The Hitman Sniper Challenge from Absolution. Something like this in Project 007 would be cool. (Source: ioi.dk)

Conclusion

As I said in the opening, it’s been nearly a decade since we last had a James Bond game. Games have moved on, not just in terms of trends and graphics, but with new gameplay modes and interactivity.

Back in the day, James Bond used to help push the games industry forward, from experienced and lauded developers such as Rare, Eurocom, EA Redwood Shores (later known as Visceral) and Bizarre Creations.

With Goldeneye in 1997, it showed that an FPS could work on home consoles. Everything or Nothing and From Russia With Love are still marvels of artistry and design, with insanely detailed models of Sean Connery and Pierce Brosnan. With its new Hitman trilogy, IO have built upon their previous success and made something that is completely unique in the market.

If they can bring the same level of craftsmanship and detail that they bring to Agent 47, I think Project 007 would be well on its way to being not just one of the best games of its year, but the best James Bond game ever.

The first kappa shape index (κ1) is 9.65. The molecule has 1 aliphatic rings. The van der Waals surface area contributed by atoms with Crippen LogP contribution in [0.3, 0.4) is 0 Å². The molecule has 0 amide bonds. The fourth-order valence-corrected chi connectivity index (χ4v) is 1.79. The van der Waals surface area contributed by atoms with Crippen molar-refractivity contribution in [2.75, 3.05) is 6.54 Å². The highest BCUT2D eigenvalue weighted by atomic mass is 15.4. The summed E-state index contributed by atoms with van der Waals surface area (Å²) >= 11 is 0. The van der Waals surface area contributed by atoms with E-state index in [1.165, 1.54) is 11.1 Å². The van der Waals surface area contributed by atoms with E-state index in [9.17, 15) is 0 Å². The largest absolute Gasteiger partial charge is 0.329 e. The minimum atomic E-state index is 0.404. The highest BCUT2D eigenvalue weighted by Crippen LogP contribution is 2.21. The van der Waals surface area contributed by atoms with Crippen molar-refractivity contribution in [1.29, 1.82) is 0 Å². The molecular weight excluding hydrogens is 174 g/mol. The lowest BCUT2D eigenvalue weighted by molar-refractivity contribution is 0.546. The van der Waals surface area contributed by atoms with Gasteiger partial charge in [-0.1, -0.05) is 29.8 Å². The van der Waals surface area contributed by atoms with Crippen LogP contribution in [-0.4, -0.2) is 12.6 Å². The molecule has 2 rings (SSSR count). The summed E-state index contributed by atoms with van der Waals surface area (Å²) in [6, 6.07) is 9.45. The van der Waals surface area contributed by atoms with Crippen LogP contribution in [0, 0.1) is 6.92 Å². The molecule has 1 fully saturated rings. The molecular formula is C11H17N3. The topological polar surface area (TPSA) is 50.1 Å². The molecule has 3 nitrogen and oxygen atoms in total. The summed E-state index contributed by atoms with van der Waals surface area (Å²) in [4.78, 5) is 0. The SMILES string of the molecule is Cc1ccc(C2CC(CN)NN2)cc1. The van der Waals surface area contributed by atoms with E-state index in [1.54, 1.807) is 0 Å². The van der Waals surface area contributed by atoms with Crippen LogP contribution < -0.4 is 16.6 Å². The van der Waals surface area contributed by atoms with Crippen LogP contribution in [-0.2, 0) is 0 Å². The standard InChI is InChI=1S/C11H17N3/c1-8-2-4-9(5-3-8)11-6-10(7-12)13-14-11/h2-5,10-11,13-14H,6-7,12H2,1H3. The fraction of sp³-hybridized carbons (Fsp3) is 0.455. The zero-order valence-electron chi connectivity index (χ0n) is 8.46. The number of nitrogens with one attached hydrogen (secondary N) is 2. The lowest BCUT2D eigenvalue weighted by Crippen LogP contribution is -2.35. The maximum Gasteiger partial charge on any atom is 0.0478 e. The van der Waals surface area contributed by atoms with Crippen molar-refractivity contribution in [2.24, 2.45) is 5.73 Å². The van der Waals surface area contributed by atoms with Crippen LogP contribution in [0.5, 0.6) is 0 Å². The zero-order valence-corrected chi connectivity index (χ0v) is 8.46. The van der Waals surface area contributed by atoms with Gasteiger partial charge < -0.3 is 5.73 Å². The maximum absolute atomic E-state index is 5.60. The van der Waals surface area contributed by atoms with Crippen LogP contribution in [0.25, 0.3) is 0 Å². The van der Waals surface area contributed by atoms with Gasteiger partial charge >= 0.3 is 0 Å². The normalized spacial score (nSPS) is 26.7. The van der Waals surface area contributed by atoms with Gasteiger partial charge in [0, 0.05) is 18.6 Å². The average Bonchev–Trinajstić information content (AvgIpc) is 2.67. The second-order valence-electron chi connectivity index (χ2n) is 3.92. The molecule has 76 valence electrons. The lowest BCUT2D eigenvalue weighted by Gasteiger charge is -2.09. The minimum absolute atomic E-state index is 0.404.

Banner Photo Source: bosshunting.com.au

007: Nightfire’s ‘The Exchange’ & Player Induction Through Level Design

I recently finished reading the first James Bond book, Casino Royale. Despite being a 007 fan for as long as I can remember, I had never actually gotten round to reading the classic stories by Ian Fleming.

While I was obviously introduced to the series with the films (every week I would head to Blockbuster and get a new one to watch), I think I truly became a fan when I was introduced to the games.

Picture the scene; it is 2003. I am seven years old. Our household console, the original PlayStation, ups and dies. We upgrade to the PlayStation 2 which is few years into its lifespan. We get three games with the PS2; FIFA, a Dave Mirra game, and James Bond 007: Nightfire.